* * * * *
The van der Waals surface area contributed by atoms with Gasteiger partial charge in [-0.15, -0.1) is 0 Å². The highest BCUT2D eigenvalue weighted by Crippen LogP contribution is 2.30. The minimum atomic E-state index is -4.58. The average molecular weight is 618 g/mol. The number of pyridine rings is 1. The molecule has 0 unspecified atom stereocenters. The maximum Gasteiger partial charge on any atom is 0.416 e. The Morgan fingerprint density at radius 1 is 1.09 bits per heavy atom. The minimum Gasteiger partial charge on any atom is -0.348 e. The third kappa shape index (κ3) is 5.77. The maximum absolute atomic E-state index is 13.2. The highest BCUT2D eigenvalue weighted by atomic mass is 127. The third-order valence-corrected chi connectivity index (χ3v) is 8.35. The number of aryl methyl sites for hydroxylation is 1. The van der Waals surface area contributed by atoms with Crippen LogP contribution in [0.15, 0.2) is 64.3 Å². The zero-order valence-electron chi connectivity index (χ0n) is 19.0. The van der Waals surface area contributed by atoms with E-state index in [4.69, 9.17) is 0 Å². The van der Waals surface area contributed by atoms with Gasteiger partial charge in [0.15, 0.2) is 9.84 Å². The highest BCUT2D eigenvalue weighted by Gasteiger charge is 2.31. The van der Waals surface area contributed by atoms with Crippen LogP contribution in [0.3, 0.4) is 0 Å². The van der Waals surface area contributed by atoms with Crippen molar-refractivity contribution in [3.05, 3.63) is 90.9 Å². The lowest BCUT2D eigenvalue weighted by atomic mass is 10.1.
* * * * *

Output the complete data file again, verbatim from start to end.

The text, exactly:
The van der Waals surface area contributed by atoms with Gasteiger partial charge in [-0.15, -0.1) is 0 Å². The highest BCUT2D eigenvalue weighted by Crippen LogP contribution is 2.30. The minimum atomic E-state index is -4.58. The average molecular weight is 618 g/mol. The number of pyridine rings is 1. The molecule has 0 unspecified atom stereocenters. The maximum Gasteiger partial charge on any atom is 0.416 e. The Morgan fingerprint density at radius 1 is 1.09 bits per heavy atom. The minimum Gasteiger partial charge on any atom is -0.348 e. The third kappa shape index (κ3) is 5.77. The maximum absolute atomic E-state index is 13.2. The highest BCUT2D eigenvalue weighted by atomic mass is 127. The third-order valence-corrected chi connectivity index (χ3v) is 8.35. The number of aryl methyl sites for hydroxylation is 1. The van der Waals surface area contributed by atoms with Crippen LogP contribution in [0.15, 0.2) is 64.3 Å². The zero-order valence-electron chi connectivity index (χ0n) is 19.0. The van der Waals surface area contributed by atoms with E-state index in [4.69, 9.17) is 0 Å². The van der Waals surface area contributed by atoms with Gasteiger partial charge in [0.15, 0.2) is 9.84 Å². The highest BCUT2D eigenvalue weighted by Gasteiger charge is 2.31. The van der Waals surface area contributed by atoms with Crippen LogP contribution in [0.3, 0.4) is 0 Å². The van der Waals surface area contributed by atoms with Crippen molar-refractivity contribution in [3.05, 3.63) is 90.9 Å². The lowest BCUT2D eigenvalue weighted by atomic mass is 10.1.